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ANGAY-ANGAY LANG: Reflections on the GRP-MNLF Interim Agreement of 1995 (2)

mindaviews rodil

Last of 2 parts: Prospects of the Talks
By Rudy Buhay Rodil

[Paper delivered on the occasion of the Policy workshop on Peace and Growth Prospects in Mindanao, CASS Audio Visual Room, MSU-Iligan Institute of Technology, Iligan City, March 25-26, 1996, sponsored by the Department of Sociology of CASS, MSU-IIT, and the International Strategic Research Consultants. I was a Professor of History, Department of History, College of Arts and Social Sciences, MSU-Iligan Institute of Technology, and Panel Member of the GRP Peace Negotiating Panel in the GRP-MNLF Formal Peace Talks.]

ILIGAN CITY (MindaNews / 4 Nov) – The status of the talks is clearly written in the 1995 Interim Agreement. But, as we pointed out earlier, the most crucial part of the talks is whether or not the provisional government can be instituted, and whether or not both parties can agree on the integration of the MNLF forces with the Armed Forces of the Philippines, and, finally, whether or not an accord can be reached on the creation of the Regional Security Force.

Inquiring about the prospects of the talks at this point is also asking how much further both parties can move forward from the present point because the remaining items have the potential of the ninth ball in a nine-ball billiards, except that all players are bound to be the losers. They are that decisive in the entire framework of the implementation of the Tripoli Agreement.

Much depends, at this point, on how strongly each party desires peace and settlement, and how much they are willing to compromise in their respective positions. What the Third Round of formal Talks has accomplished is to get both parties to lay their cards on the table. But it must be stressed that bringing the two positions closer is a real difficulty.

Just to give us an appreciation of the degree of difficulty, let us do a quick look over the positions of both sides. The issue is how to put in place the transitional implementing structure and mechanism, the second item in the agenda agreed upon in Cipanas? Or how to implement the provisional government as explicated in Par. 15 of the Tripoli Agreement, which follows:

“Immediately after the signature of the Agreement in Manila, a Provisional Government shall be established in the areas of the autonomy to be appointed by the President of the Philippines; and be charged with the task of preparing for the elections of the Legislative Assembly in the territories of the Autonomy; and administer the areas in accordance with the provisions of this agreement until a Government is formed by the elected Legislative Assembly.”

The MNLF has consistently held on to its stand that it should be by appointment by the President of the Republic and without a plebiscite as stated in Par. 15 of the Tripoli Agreement. The territory is the thirteen provinces listed in the agreement.

The GRP, for its part, states that it should be through constitutional processes as provided for in Par. 16 of the Tripo­li Agreement, which follows:

“The Government of the Philippines shall take all necessary constitutional processes for the implementation of the entire agreement.”

The GRP is in a legal bind here. First of all, can the President of the Republic appoint the Provisional Government? It is simply because under the 1987 Constitution, the President does not have the power to do so. Nor can Congress grant him the authority to do so. At the time of the signing of the Tripoli Agreement, President Ferdinand Marcos had legislative powers. So did President Corazon Aquino until July 1987 when the First Congress was convened under the 1987 Constitution.

Secondly, the Autonomous Region in Muslim Mindanao is in place, born out of the provisions of the 1987 Constitution. The Organic Act that governs it cannot be amended or replaced without triggering a legislative cycle which prescribes the plebisc­ite among the citizens of the affected political units.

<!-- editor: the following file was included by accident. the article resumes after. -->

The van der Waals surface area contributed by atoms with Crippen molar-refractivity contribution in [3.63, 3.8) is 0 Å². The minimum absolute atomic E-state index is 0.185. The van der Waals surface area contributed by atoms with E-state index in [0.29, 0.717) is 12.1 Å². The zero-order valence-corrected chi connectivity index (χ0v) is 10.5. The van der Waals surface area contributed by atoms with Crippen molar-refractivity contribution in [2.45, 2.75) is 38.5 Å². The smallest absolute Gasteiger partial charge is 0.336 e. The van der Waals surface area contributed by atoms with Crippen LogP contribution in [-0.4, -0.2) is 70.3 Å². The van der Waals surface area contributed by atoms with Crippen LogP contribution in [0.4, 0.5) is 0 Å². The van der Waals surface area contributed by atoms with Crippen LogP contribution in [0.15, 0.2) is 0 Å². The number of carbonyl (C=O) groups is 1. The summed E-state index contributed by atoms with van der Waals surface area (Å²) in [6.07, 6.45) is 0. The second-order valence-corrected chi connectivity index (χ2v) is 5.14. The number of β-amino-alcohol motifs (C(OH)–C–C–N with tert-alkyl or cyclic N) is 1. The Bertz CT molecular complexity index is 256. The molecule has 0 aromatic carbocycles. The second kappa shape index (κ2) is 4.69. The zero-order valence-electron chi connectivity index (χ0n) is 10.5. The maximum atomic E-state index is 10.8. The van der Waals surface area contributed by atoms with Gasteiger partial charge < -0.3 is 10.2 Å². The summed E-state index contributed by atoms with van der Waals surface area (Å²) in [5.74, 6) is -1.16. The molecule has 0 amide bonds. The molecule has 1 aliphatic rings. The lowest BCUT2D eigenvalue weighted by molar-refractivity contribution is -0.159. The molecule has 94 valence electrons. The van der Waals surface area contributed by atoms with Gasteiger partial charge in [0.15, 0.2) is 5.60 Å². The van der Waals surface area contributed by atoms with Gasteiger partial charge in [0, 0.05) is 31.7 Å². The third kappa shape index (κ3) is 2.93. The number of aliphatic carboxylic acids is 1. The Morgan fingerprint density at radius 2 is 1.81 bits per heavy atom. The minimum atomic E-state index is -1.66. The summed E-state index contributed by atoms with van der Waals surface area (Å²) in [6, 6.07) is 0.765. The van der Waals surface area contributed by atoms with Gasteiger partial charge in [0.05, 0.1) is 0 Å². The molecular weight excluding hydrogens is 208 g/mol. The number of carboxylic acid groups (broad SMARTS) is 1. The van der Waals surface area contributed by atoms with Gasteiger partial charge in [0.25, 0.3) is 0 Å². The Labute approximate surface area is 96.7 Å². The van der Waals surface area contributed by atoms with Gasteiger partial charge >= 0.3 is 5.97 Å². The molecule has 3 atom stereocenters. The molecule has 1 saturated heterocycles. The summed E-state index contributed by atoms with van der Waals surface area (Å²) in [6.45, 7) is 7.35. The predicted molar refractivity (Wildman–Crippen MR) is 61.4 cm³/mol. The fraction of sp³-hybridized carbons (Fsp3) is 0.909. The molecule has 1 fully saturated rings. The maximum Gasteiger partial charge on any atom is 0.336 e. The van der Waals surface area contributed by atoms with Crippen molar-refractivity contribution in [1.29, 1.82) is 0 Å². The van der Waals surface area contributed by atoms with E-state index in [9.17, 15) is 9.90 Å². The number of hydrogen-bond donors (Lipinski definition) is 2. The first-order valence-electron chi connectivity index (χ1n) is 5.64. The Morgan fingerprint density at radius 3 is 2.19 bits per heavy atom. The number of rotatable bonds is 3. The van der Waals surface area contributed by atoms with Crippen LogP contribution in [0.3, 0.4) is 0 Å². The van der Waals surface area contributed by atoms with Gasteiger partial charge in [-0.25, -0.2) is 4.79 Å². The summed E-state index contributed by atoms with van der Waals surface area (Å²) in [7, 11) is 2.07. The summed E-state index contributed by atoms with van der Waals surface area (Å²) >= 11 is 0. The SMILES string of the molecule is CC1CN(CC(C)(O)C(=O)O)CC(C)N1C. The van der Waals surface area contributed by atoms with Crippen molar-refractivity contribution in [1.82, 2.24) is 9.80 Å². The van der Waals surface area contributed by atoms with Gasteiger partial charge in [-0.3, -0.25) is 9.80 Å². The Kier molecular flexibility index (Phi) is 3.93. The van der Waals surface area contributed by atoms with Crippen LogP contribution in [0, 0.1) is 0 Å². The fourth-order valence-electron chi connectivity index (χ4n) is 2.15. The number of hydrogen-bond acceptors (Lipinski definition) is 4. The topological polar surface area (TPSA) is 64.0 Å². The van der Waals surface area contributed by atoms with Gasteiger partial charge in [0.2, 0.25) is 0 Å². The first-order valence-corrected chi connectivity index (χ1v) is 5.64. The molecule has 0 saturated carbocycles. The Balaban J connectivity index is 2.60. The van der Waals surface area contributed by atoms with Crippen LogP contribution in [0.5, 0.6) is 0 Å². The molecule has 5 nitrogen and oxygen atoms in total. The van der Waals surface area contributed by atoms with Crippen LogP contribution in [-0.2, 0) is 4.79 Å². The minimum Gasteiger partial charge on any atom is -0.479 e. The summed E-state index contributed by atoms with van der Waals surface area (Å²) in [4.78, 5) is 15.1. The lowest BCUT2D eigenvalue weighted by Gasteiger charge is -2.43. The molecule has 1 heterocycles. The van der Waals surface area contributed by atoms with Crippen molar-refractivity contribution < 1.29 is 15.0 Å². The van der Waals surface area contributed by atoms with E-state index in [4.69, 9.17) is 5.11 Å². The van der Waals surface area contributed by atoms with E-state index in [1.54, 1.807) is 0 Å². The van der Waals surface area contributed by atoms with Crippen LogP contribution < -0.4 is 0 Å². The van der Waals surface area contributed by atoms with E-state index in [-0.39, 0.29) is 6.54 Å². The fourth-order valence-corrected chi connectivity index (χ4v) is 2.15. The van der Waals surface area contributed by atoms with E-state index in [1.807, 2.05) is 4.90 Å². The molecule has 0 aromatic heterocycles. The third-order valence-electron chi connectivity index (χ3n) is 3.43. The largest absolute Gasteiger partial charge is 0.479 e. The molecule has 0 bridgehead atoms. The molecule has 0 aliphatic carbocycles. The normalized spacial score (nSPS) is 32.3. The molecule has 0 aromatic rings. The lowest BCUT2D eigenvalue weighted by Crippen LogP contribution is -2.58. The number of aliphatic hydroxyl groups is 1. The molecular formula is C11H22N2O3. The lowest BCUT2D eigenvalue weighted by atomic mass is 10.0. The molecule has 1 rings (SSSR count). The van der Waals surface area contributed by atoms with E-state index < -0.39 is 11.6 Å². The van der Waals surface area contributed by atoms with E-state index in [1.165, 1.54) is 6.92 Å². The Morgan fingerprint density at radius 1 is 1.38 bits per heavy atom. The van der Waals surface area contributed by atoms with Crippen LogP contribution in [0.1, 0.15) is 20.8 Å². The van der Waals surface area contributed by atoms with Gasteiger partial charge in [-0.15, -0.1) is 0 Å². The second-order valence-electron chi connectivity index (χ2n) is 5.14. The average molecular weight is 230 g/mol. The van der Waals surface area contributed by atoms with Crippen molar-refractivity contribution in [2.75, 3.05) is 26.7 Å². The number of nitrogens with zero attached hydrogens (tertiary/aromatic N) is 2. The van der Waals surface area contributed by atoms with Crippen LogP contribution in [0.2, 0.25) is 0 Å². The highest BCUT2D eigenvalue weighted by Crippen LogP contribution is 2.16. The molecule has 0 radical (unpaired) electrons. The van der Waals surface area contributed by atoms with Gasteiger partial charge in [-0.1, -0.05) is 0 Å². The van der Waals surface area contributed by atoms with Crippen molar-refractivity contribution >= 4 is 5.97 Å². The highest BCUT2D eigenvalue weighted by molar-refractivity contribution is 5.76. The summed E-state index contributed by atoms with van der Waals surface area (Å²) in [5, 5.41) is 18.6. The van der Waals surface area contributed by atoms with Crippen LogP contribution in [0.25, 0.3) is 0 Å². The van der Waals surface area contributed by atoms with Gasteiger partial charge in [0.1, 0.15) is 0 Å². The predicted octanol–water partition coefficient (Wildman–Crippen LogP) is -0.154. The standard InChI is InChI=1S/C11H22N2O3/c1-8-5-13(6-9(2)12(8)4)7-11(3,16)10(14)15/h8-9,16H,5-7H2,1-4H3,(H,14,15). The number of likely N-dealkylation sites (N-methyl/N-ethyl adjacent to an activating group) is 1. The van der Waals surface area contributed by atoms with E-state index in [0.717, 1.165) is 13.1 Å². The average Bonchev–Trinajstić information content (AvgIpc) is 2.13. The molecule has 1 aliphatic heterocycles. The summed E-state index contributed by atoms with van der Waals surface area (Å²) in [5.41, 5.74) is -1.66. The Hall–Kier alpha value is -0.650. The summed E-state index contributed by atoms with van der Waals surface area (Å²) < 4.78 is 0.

And so, what then is the GRP interpretation of the “consti­tutional processes” in Par. 16 of the Tripoli Agreement?

All factors considered, the GRP interprets this to mean a three-step process. Step one, all the agreements of the govern­ment and the MNLF should be embodied in an enabling law to be passed by Congress, including the provisions on provisional government. Step two, this law shall be submitted in a plebiscite to the people of the 13 provinces and nine cities enumerated in the Agreement. Then, step three, only then can the provisional government be established. This new law shall replace the present Organic Act of the Autonomous Region in Muslim Mindanao (ARMM).

These steps are prescribed in the 1987 Constitution. The people in the designated area of autonomy must have a say through a plebiscite on the change of political structures.

On the joining of the MNLF forces and the establishment of the Regional Security Force. The joining has already been agreed on in principle. But how to put this in the concrete is easier said than done. There is, for one, still no agreement on the formula for determining how many MNLF forces can join the AFP and the Regional Security Force.

The seventh Mixed Committee meeting in Zamboanga City on March 1-2, 1996 was brief and not exactly comfortable. It was sometimes described as “facing the moment of truth” because all participants were aware that, at last, we have nothing else to talk about except the provisional government which we have avoid­ed in the last two years… because it is always touchy… be­cause it is always unsettling… because it is always disquiet­ing… because it is always a raw nerve.

The meat of the two-day meeting was merely a summary reiter­ation by the GRP of its stand, already cited above, and its unhesitating rejection by the MNLF. It was all expected.

That was a clear deadlock, although temporary because both sides immediately stressed that there was no collapse in the talks, just a recess, to allow room for fresh ideas. The next meeting was tentatively set for the last week of May 1996.

But what was gained by the Seventh Mixed Committee meeting? Hard to say where each observer will have his own yardstick. But one can offer the observation that what transpired was necessary to let reality sink into consciousness, the reality that times have changed. The reality that one’s sincerity was not enough.

The reality that there are more people involved than just the GRP Panel and the MNLF. The Peace process is in itself a very concrete case of social engineering whose ramifications are not all visible, or tangible. It is the process of building up a positive relationship in the wake of a violent war. And because there are more people involved, the peace process itself must be expanded. A temporary deadlock in the GRP-MNLF talks should not mean halting the process at the level of the people.

Citizens’ Participation in Creating A Culture of Peace